Grimes denies allegations of gathering improper voter data


Calling the claims against her “politically motivated and spurious,” Secretary of State Alison Lundergan Grimes denied that she ever improperly obtained voter data or that she took inappropriate action in a contract with a state vendor.

“Candidates for office in Kentucky have a number of available alternatives to obtain voter data, including purchasing it from the State Board of Elections or receiving it from political parties,” Bradford Queen, Grimes’ communications director, said in written statement Thursday. “As a result, in her capacity as a candidate, Secretary Grimes would have no reason to obtain voter data by other means.”

In a 17-page letter released to the press this week and sent to four of six members of the Board of Elections on Oct. 21, Matthew Selph, the recently-fired assistant to the director of the State Board of Elections, alleged Grimes’ office had ordered a staffer to collect data from the State Board of Elections voter registration system on a thumb drive.

Selph’s allegations were based on a conversation with a staff member from the Secretary of State’s office. Selph said he was told the staffer had been ordered to collect “All kinds of data, like during their elections, they would ask me to come over here and get data for them.”

Candidates and political parties are limited in how much data they are eligible to receive from the State Board of Elections Voter Registration System. There is information in the system, like unique voter registration numbers, that parties and candidates cannot access.

Selph said he brought his claims to the Executive Branch Ethics Commission.

Grimes also denied allegations that there was anything improper about a contract awarded to a technology company called CyberScout.

“Mr. Selph’s allegations regarding the Commonwealth’s contract with CyberScout are in direct contradiction of the facts,” Queen wrote. “Minutes from the Feb. 21, 2017, State Board of Elections meeting reflect that the Board took appropriate action to engage with the vendor. Further, neither the Secretary of State’s Office nor the Board of Elections awards contracts; the Finance and Administration Cabinet approves all contracts into which the Commonwealth enters, and did so in this case.”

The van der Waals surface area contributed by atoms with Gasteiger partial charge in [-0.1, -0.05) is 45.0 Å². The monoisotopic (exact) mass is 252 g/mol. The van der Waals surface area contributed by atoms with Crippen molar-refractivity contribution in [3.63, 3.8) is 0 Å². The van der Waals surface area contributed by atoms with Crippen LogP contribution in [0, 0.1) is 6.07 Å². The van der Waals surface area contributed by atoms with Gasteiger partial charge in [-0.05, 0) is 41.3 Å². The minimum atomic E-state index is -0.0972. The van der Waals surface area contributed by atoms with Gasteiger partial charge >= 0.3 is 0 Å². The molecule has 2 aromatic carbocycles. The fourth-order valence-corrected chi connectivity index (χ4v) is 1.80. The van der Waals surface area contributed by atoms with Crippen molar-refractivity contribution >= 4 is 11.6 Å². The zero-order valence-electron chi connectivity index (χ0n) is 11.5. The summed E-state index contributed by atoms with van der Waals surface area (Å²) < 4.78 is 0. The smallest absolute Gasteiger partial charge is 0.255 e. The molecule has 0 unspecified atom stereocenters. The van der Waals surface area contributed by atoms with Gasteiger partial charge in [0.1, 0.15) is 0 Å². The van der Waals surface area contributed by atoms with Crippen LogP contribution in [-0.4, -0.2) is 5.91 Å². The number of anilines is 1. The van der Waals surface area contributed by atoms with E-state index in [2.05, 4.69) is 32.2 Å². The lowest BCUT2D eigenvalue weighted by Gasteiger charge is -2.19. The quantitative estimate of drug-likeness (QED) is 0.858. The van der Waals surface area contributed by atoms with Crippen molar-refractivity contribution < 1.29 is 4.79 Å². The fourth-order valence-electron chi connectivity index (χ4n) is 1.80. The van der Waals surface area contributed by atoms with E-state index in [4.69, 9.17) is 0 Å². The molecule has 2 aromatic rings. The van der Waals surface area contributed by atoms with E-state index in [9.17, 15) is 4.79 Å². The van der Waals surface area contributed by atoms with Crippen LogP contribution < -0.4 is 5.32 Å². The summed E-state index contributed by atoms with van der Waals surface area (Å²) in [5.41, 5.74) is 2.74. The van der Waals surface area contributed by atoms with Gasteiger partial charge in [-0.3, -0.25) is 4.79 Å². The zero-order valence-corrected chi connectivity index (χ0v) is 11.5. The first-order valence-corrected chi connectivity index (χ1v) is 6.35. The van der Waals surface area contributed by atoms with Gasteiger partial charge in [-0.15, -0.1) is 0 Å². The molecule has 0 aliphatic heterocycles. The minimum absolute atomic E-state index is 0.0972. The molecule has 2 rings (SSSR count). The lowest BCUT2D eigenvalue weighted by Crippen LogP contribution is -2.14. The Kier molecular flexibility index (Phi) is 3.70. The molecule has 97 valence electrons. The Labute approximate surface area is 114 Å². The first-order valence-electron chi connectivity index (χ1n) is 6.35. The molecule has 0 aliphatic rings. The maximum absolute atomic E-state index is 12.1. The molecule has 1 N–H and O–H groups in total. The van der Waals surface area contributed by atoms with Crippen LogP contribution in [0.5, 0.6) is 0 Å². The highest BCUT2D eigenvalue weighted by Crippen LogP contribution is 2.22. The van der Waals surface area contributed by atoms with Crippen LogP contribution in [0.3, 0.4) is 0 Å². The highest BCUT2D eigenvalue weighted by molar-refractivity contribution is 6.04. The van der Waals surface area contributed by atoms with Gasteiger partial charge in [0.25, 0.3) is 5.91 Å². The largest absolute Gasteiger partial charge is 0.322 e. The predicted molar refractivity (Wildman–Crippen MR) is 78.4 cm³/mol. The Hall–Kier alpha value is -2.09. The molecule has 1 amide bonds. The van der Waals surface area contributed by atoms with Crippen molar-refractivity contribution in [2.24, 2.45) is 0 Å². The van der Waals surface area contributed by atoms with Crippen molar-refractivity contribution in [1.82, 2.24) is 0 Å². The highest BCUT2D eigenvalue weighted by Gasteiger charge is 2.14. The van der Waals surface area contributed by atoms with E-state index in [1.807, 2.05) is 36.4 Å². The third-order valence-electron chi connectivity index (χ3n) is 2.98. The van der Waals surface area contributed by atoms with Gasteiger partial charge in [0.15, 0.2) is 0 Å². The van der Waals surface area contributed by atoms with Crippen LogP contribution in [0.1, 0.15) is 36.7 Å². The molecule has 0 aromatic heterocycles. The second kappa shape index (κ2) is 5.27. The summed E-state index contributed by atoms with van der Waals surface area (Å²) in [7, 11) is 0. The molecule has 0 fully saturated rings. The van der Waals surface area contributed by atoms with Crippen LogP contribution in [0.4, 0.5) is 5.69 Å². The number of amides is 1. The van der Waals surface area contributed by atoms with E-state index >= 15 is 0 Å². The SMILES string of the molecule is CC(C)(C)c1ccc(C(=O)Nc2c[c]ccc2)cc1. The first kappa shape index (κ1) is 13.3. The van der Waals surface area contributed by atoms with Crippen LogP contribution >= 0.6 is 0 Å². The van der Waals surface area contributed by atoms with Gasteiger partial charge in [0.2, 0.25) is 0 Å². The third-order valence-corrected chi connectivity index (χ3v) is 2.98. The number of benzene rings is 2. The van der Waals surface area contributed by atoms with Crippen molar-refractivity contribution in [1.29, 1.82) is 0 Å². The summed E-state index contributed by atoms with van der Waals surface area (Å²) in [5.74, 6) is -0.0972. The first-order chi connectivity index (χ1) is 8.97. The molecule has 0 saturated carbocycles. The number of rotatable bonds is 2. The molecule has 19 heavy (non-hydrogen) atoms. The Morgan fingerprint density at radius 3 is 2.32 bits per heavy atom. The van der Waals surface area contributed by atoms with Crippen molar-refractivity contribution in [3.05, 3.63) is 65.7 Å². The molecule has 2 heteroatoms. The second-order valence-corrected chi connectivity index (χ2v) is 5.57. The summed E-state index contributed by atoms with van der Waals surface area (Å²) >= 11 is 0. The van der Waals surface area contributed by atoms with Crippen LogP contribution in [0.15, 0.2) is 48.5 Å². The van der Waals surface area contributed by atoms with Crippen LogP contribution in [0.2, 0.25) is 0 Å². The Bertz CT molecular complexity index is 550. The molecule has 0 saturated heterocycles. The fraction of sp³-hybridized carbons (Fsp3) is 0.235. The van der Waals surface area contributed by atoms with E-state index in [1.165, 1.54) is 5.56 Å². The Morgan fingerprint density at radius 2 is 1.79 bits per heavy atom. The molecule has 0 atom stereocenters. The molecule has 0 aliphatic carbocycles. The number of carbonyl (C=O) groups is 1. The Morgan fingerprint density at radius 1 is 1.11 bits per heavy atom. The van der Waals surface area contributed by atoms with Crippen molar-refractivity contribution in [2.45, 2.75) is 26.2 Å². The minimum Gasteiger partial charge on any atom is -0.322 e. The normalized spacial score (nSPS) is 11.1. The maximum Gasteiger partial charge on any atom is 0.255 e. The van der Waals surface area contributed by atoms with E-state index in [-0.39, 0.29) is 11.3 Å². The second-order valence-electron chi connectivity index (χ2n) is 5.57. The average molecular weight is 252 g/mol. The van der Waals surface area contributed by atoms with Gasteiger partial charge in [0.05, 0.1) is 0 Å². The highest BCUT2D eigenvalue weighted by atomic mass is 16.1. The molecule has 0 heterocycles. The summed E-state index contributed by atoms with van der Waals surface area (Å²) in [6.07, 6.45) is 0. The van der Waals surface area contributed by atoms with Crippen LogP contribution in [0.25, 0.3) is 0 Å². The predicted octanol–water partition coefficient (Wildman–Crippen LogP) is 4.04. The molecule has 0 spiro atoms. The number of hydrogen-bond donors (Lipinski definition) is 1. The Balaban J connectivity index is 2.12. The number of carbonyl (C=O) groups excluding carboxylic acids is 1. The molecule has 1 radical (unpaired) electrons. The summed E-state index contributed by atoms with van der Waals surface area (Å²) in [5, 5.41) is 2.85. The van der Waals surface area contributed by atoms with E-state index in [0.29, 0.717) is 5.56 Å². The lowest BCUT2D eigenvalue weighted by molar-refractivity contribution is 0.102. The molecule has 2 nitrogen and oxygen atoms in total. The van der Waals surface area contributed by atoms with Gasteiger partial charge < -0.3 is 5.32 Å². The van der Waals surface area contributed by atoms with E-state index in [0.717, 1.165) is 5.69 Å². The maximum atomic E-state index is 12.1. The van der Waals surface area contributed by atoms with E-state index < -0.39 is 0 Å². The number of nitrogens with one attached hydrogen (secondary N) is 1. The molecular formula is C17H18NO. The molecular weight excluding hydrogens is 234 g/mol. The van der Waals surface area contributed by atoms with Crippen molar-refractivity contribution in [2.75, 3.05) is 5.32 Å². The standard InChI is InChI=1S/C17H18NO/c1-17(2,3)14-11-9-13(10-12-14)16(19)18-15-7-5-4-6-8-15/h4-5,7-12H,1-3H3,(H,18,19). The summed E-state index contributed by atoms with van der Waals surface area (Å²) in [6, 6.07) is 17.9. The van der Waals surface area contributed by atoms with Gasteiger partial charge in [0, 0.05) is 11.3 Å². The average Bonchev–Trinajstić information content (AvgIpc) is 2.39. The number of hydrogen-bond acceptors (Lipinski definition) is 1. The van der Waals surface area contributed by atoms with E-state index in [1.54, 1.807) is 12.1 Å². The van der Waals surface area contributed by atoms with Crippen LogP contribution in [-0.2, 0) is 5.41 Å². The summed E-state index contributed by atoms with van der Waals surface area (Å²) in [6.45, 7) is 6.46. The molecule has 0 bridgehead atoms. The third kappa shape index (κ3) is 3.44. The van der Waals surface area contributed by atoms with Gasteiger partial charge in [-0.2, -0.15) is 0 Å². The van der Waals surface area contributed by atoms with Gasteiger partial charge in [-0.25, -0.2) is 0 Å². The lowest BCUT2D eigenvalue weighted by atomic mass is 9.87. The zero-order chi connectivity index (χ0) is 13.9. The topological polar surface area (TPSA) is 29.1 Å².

Grimes has received $2,000 in campaign donations from CyberScout chairman Adam Levin for her 2015 Secretary of State campaign and $5,200 in campaign donations from Levin for her 2014 Senate campaign.

Selph mentioned the Feb. 21 meeting with CyberScout in his letter and said the board voted to “continue to engage” with CyberScout, but he said the board did not vote to authorize a contract with the company.

He said after the meeting, he and Maryellen Allen, the former director of the State Board of Elections, researched the company and decided they did not want to pursue a contract.

Selph said at the end of the March meeting, the Secretary of State informed the Board of Elections that they had decided to go forward with a contract with CyberScout, against his and Allen’s wishes.

The contract was awarded in June for $150,000.

“During the CyberScout sequence of events, I couldn’t shake the feeling that something was very wrong with this contract,” Selph wrote in his letter to the board. “I asked many questions of many people and decided that I needed to go on the record with my concerns.”

Selph said he reported his questions to the Executive Branch Ethics Commission. As a policy, the ethics commission does not confirm or deny ongoing investigations.

Grimes did not address allegations that her staff members were improperly granted administrative access to the State Board of Elections voter registration system. In his letter, Selph said the access had resulted in a polling place being deleted from the system.

Grimes also reiterated that she did not vote on the firing of Selph and Allen. Grimes chairs the State Board of Elections, was a part of the closed discussion about the personnel matter and seconded the motion for their dismissal in the meeting.

“The majority vote of the Board of Elections to end the employment of Maryellen Allen and Matt Selph was bipartisan and did not include the vote of Secretary Grimes,” Queen wrote. “Out of respect for the employees involved, the Board elected to terminate these employees without cause. As a result, there is nothing more to share. The Board thanks Ms. Allen and Mr. Selph for their service.”

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